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Concerns raised over ‘vital’ green spaces in a town being built on

PUBLISHED: 11:00 26 January 2019

A view down York Road in Bury St Edmunds Picture: GOOGLE IMAGES

A view down York Road in Bury St Edmunds Picture: GOOGLE IMAGES

GOOGLE IMAGES

Concerns have been raised over “green lungs” in Bury St Edmunds being lost as developers try and build on gardens.

Known as infill or backfill developments, a number of applications have come before planners in recent years, with the latest one for a single-storey house in land behind homes in York Road - which is part of a conservation area.

Not only have local residents lodged objections over the application, submitted by Asecho Developments Limited, but Suffolk Wildlife Trust are also worried about the impact on hedgehogs - “a UK and Suffolk Priority species”.

The York Road community has been active in hedgehog conservation, which seems to have led to an increase in numbers in the area, the trust said in its comments on the planning application.

In their objection, residents of the street Rachel Berry and Jonathan Symonds said: “York Road’s Victorian-style garden layout have been a haven for wildlife in the town centre including frogs, foxes and particularly hedgehogs.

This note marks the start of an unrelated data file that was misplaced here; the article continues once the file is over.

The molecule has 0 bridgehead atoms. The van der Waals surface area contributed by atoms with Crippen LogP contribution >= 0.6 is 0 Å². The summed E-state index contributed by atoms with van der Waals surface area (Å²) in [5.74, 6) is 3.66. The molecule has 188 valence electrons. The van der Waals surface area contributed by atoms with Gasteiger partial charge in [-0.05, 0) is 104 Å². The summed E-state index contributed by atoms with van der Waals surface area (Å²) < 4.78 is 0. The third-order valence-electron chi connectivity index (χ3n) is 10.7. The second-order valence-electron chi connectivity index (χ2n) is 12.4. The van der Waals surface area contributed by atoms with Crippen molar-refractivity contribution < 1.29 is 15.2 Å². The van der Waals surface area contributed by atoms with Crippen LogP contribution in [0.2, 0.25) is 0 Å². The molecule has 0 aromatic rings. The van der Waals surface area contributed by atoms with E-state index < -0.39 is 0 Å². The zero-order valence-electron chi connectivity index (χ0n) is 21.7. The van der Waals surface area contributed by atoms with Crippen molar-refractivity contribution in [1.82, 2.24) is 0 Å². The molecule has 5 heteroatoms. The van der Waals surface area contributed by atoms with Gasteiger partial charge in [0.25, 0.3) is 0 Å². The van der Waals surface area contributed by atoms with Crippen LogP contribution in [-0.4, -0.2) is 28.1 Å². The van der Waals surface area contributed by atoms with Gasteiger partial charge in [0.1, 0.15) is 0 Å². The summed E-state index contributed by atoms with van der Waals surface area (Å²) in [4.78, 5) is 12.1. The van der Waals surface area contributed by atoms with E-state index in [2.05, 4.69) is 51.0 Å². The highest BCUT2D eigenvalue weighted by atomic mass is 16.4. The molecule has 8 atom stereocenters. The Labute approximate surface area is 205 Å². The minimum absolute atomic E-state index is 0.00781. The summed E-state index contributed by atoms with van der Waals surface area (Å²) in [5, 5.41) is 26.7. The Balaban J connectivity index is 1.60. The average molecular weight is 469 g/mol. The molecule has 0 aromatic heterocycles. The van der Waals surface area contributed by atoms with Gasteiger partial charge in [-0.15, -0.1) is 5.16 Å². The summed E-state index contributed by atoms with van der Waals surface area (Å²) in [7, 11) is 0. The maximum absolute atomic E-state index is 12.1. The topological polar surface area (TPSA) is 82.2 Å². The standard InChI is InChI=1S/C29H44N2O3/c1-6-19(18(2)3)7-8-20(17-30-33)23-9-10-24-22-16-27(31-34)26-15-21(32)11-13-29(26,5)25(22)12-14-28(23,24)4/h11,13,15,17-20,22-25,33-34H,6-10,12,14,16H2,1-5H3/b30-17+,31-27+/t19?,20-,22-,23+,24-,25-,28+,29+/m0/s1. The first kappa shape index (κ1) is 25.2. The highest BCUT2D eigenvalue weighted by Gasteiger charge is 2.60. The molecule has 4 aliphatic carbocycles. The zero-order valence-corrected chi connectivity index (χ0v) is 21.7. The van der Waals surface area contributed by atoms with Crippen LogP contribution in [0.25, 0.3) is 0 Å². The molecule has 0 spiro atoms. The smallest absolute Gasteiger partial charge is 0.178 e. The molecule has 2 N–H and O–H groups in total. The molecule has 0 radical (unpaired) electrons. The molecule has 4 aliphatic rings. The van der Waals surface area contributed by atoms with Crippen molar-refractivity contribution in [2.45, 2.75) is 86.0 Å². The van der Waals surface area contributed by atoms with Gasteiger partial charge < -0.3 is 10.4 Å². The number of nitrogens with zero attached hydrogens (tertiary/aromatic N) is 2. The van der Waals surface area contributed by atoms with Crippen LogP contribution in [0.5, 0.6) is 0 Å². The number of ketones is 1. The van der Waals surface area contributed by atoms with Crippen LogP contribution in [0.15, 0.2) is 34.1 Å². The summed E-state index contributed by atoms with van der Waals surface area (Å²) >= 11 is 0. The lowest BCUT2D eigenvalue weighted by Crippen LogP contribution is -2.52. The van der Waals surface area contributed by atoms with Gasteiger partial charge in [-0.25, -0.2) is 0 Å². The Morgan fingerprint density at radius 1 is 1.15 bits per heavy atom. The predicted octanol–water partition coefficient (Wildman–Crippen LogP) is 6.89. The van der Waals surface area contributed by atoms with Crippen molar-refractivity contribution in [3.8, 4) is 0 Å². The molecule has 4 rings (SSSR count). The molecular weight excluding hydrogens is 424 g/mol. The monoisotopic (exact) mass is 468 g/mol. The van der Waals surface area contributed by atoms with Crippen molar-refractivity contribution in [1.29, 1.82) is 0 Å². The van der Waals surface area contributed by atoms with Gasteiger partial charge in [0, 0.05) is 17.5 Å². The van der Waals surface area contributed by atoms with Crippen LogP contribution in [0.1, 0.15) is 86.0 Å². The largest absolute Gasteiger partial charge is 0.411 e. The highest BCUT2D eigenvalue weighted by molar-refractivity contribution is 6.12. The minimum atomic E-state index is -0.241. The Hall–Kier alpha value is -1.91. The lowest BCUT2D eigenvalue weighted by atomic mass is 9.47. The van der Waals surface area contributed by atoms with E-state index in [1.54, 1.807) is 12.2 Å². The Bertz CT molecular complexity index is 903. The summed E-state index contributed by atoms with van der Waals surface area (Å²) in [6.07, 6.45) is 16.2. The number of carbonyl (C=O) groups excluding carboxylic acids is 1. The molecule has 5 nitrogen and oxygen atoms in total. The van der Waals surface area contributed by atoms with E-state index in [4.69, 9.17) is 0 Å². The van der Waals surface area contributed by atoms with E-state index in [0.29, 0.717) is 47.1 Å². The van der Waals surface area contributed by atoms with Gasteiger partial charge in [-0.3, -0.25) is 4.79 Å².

“Whilst the plans acknowledge this and talk about avoiding disturbing nests during building, putting such a large footprinted building in the middle of the traditional hedgehog ranges will divide the ranges and threaten the local population.”

The firm Turley, on behalf of the developer, said in a planning statement the site contains “dilapidated garages” and is “overgrown and unkempt” and subject to fly-tipping, but Ms Berry and Mr Symonds said its unkept nature was “valued by local residents”.

Parts of the site have previously been associated with various properties and the planning statement said the small southern section of the plot is part of the rear garden land of 88 Queen’s Road.

Conservation officer Claire Johnson said: “The conservation area appraisal notes the contribution made by larger gardens towards the character of the area and that whilst there is a pressure to build in these large gardens ordinarily it will be resisted.”

She added reference to a more recent development to the rear of Queen’s Road was used to support the proposed development “however it would appear that this particular proposal replaced a number of garages together with a mix of hard/soft surfacing and is not directly comparable”.

Green councillor Julia Wakelam said York Road residents were being approached by developers who want to build on their plots, adding properties have sprung up in gardens in the area before.

Ms Wakelam, who is a member of St Edmundsbury’s planning committee, said: “If we build on every last bit of garden land, where are there going to be green spaces in the town? Not just for wildlife, but so people can breathe.”

A spokesman for St Edmundsbury Borough Council said: “A number of these applications have been submitted in recent years and each are determined on their own merits, weighing up the support and objections from all those consulted including local neighbours.”


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